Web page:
Motivation vs Discipline

Remember Why You Started Sign Sitting on Shelf

Have you ever woken up and just couldn’t get motivated to do the things that were most important for you? We all feel a lack of motivation at times.

So why do some people seem always to be delivering great work?

How are they keeping themselves motivated all the time?

The reality is that you see the results of a person’s actions and ignore everything that went behind getting those results.

When you read a Medium article with 10K claps, you are missing the eight days that went into writing that article.

  • The YouTuber with 400K subscribers.
  • The marketer with the 10,000 email address list.
  • The one-person SASS company with $35K in monthly revenue.

Motivation didn’t get them there. Discipline did.

Discipline Creates more Results

When you are watching a YouTube video and you look down and see it has 138,544 views. You think to yourself, “The video is only 4 minutes long. Why is this so popular?”

The reality is the creator spent hours, and perhaps even days on those 4 minutes. You are seeing the best 4 minutes they could deliver. They cut every unnecessary second they could.

Motivation made the YouTuber start the channel, but discipline kept him creating videos when they only had 7 subscribers.

Most writers and marketers know that long-form content performs better than short posts. However, many of them feel a 3500-word article takes too long to write. They are trying to write the article in a single “motivated” sitting.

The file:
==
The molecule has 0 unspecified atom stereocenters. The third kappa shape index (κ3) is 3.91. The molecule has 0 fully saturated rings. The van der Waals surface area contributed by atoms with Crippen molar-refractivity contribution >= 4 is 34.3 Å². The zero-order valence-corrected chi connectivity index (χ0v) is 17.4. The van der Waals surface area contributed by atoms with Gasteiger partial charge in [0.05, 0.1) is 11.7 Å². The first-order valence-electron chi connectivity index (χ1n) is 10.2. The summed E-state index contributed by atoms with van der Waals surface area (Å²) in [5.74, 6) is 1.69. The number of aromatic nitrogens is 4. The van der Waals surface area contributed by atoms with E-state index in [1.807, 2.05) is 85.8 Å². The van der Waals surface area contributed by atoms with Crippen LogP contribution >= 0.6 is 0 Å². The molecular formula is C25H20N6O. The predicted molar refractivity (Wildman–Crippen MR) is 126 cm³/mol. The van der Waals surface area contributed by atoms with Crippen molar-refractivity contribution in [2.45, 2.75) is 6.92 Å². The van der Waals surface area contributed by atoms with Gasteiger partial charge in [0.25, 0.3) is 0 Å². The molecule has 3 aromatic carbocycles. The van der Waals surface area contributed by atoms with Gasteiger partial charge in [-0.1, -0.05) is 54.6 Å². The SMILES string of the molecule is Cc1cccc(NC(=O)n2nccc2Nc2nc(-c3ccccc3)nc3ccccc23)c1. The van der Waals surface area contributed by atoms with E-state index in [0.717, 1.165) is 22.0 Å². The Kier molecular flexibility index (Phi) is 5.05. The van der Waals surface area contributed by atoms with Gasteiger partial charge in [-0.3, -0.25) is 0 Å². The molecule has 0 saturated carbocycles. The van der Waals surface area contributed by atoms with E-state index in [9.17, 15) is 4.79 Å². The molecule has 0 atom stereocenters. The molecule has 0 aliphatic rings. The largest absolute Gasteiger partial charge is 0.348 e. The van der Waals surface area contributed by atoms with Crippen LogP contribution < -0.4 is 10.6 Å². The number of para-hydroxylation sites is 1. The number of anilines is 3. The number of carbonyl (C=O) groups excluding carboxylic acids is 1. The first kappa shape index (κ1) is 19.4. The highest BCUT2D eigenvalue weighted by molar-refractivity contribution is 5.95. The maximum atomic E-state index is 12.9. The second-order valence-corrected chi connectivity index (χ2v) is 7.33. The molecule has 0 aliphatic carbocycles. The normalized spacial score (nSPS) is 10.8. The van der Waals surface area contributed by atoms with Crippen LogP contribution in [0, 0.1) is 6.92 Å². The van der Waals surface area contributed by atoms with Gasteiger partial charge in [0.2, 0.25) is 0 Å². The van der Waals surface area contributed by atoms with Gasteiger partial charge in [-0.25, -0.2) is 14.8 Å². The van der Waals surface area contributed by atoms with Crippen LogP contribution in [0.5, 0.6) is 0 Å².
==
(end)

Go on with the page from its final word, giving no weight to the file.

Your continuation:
Your content will be 10x better if you write 30 minutes each day than if you wrote for 8 hours in a single day.

Salespeople often get sent to sales seminars and motivational speeches. The goal is to get them pumped up, fired up, and super excited!

They come back and give 142% for a week, maybe two. Then the salesperson hits a wall. The wall can come in the form of burnout or simply a string of rejections.

They are now lacking in motivation.

Discipline would have kept them going.

Let us try a different approach with our unmotivated salesperson. Tell them to talk to 5 people on the phone or on Zoom today.

They shout back, “I can talk to 50 people today!”

“I know”, you say, “but just talk to 5 today. 5 tomorrow. And 5 the next day.”

They make the calls, have some successes each day and some failures. The difference is it’s consistent. They have an expectation of input vs output.

Next week they can start making 7 calls a day if they remain consistent. If they fall below the new baseline any day, you need to reduce the quota.

The salesperson is learning the most valuable lesson in selling.

Consitency = Results

Motivation without Action = Failure

I used to be a motivation junkie.

I would watch over an hour of motivational videos on my train ride to work every morning. Then I would get to my desk and do busy-work for an hour.

I felt ashamed all the time and wondered why I wasn’t taking the action steps that I knew were necessary.

I was lying to myself that I was actually doing something. Watching motivational videos are not doing anything. They are slightly above watching reruns of How I Met Your Mother (really good show).

Imagine if I had spent half that time on the train doing ANYTHING productive? Even 10 minutes each day would have made a difference.

10 minutes a day with an average of 252 working days is 2520 minutes or 42 hours. What would you do with 42 very focused hours?

Motivation is like a drug given to you to work hard on something for a short period.

When the drug wears off you crash. Now you need more “motivation” to keep you going. The more external motivation you get, the more you need it to keep you going.

How do we allow ourselves to get into this cycle? By itself, motivation is good for us. It drives us to improve our lives in important ways.

External Motivation vs Internal Motivation

Ask yourself what you want. I mean what you REALLY want.

Every time you are motivated to work on something other than what you want, it’s due to External Motivation. Why else would you be motivated to work on anything you don’t want?